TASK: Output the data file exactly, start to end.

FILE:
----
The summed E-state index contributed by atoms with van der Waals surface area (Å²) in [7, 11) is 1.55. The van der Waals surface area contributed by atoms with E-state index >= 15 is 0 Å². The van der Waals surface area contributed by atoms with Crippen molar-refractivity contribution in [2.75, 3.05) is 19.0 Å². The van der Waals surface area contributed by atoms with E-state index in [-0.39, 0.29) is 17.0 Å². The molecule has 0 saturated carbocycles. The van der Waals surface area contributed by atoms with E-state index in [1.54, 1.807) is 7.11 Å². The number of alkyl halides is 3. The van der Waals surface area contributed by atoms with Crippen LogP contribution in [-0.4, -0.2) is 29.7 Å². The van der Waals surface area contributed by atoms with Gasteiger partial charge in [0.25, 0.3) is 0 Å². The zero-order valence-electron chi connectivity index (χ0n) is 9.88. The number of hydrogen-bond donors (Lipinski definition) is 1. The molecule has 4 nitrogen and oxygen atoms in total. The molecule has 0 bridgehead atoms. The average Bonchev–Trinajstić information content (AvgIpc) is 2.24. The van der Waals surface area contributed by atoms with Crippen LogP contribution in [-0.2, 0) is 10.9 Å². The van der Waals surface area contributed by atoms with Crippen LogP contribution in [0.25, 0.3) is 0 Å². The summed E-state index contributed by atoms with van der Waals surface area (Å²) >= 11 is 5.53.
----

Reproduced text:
The summed E-state index contributed by atoms with van der Waals surface area (Å²) in [7, 11) is 1.55. The van der Waals surface area contributed by atoms with E-state index >= 15 is 0 Å². The van der Waals surface area contributed by atoms with Crippen molar-refractivity contribution in [2.75, 3.05) is 19.0 Å². The van der Waals surface area contributed by atoms with E-state index in [-0.39, 0.29) is 17.0 Å². The molecule has 0 saturated carbocycles. The van der Waals surface area contributed by atoms with E-state index in [1.54, 1.807) is 7.11 Å². The number of alkyl halides is 3. The van der Waals surface area contributed by atoms with Crippen LogP contribution in [-0.4, -0.2) is 29.7 Å². The van der Waals surface area contributed by atoms with Gasteiger partial charge in [0.25, 0.3) is 0 Å². The zero-order valence-electron chi connectivity index (χ0n) is 9.88. The number of hydrogen-bond donors (Lipinski definition) is 1. The molecule has 4 nitrogen and oxygen atoms in total. The molecule has 0 bridgehead atoms. The average Bonchev–Trinajstić information content (AvgIpc) is 2.24. The van der Waals surface area contributed by atoms with Crippen LogP contribution in [-0.2, 0) is 10.9 Å². The van der Waals surface area contributed by atoms with Crippen LogP contribution in [0.25, 0.3) is 0 Å². The summed E-state index contributed by atoms with van der Waals surface area (Å²) >= 11 is 5.53.